One question that occurred to me about this: has the sense of urgency about the return of “the master” has been ratcheted upward again. Remember, this is the first gospel written that was aware of Paul’s career, and that Galatians, one of Paul’s earliest letters, was written in almost breathless anticipation that the return should be expected momentarily. By the time of 1 Corinthians, however, this feeling of immediacy had abated significantly. In the first two gospels the expectation of return also felt muted. In this chapter, however, I felt that Luke was a bit more concerned about this. The problem with this judgement is, of course, that it’s a judgement. As such, it’s necessarily subjective, like saying Matthew’s handling of the alleged Q material is masterful. As mentioned, this occurred to me; whether the judgement is justified or not is a matter for speculation, and for different readers to consider individually.
The second theme of the chapter, or theme 1)B is the sense of other-worldliness. Here again it feels like Luke has become much more closely aligned with later Christian doctrine than his predecessors. Luke weaves this theme skillfully into his narrative, using the story of the foolish rich man as his jumping-off point. We are told the uselessness of placing value on wealth because the rich man was unaware of his impending death. The vanity of riches is a theme with a long future ahead of it. The empty (the Latin root of vanity actually means empty) promise of wealth is sort of the obverse side of being unconcerned about the empty value of the things that money can buy. These latter include clothes, food, etc. Of course, food is necessary, but God provide for the ravens, so God will provide for us. That is a bit step to the sort of asceticism that will take deep root in the Middle Ages; at least, for a few centuries. It is what will give rise to the monastic ideal, even if that ideal eventually will fall short in practice. This feels like a major development in Christian practice.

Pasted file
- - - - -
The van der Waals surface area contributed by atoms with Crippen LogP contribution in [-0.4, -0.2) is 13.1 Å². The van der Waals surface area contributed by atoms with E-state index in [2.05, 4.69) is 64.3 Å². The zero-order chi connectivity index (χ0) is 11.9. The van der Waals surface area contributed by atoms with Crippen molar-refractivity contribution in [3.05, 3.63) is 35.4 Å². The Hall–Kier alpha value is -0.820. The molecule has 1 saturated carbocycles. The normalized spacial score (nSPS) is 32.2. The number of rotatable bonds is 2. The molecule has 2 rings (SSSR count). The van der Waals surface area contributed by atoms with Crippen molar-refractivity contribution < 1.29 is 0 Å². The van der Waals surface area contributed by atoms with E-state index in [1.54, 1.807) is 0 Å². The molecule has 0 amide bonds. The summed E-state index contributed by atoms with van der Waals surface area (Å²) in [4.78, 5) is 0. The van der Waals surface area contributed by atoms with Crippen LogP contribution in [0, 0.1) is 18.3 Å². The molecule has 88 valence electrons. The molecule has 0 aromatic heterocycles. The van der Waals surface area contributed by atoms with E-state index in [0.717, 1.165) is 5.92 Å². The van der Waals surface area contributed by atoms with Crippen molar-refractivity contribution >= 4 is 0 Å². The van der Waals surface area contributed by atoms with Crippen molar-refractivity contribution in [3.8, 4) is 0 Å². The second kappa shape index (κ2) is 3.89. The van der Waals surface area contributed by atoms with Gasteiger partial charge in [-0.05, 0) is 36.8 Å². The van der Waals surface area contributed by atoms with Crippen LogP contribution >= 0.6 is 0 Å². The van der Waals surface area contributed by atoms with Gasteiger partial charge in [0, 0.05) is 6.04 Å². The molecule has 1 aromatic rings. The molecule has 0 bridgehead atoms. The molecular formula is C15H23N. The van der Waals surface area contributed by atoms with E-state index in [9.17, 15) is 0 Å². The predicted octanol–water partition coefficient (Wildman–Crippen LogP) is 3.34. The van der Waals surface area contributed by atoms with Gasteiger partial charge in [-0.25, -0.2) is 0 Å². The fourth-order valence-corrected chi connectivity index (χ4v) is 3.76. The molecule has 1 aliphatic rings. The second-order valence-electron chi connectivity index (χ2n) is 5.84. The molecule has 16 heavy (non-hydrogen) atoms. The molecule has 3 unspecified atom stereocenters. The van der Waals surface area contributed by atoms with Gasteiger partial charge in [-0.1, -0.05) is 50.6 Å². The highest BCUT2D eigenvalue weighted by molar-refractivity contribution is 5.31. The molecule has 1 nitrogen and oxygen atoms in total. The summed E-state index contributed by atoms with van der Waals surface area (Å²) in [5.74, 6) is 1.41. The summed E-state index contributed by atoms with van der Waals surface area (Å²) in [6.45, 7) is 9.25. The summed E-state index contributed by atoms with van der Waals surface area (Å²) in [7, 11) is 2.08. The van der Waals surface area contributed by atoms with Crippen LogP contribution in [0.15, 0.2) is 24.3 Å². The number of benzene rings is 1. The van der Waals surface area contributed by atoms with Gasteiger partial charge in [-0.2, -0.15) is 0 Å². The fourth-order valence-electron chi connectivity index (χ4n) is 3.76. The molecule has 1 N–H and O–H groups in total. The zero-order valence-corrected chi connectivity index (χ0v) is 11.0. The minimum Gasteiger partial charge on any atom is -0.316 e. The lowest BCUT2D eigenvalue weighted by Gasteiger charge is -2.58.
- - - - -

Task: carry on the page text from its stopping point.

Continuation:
So, either I haven’t been paying attention, or Chapter 12 of Luke’s gospel is a pivotal point in the history of Christianity. We will start getting into more of those stories unique to Luke; as we progress, we need to keep this chapter in our minds to see if it truly is such a point.